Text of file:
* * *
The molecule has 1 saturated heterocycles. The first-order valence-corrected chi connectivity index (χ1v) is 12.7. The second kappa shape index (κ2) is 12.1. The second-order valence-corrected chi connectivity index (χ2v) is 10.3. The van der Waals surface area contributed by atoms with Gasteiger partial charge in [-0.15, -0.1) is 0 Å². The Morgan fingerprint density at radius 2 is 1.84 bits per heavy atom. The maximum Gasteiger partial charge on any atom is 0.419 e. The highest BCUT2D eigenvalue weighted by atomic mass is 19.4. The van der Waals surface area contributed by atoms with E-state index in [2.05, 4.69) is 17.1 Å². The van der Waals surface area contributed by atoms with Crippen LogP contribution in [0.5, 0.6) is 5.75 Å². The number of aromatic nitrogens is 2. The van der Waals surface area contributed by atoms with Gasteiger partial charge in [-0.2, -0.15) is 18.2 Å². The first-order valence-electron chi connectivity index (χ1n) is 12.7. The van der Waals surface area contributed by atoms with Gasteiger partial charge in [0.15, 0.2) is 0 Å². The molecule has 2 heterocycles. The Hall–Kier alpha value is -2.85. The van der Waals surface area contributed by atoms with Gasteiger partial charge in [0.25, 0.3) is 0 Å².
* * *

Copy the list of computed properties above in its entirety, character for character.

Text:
The molecule has 1 saturated heterocycles. The first-order valence-corrected chi connectivity index (χ1v) is 12.7. The second kappa shape index (κ2) is 12.1. The second-order valence-corrected chi connectivity index (χ2v) is 10.3. The van der Waals surface area contributed by atoms with Gasteiger partial charge in [-0.15, -0.1) is 0 Å². The Morgan fingerprint density at radius 2 is 1.84 bits per heavy atom. The maximum Gasteiger partial charge on any atom is 0.419 e. The highest BCUT2D eigenvalue weighted by atomic mass is 19.4. The van der Waals surface area contributed by atoms with E-state index in [2.05, 4.69) is 17.1 Å². The van der Waals surface area contributed by atoms with Crippen LogP contribution in [0.5, 0.6) is 5.75 Å². The number of aromatic nitrogens is 2. The van der Waals surface area contributed by atoms with Gasteiger partial charge in [-0.2, -0.15) is 18.2 Å². The first-order valence-electron chi connectivity index (χ1n) is 12.7. The van der Waals surface area contributed by atoms with Gasteiger partial charge in [0.15, 0.2) is 0 Å². The molecule has 2 heterocycles. The Hall–Kier alpha value is -2.85. The van der Waals surface area contributed by atoms with Gasteiger partial charge in [0.25, 0.3) is 0 Å².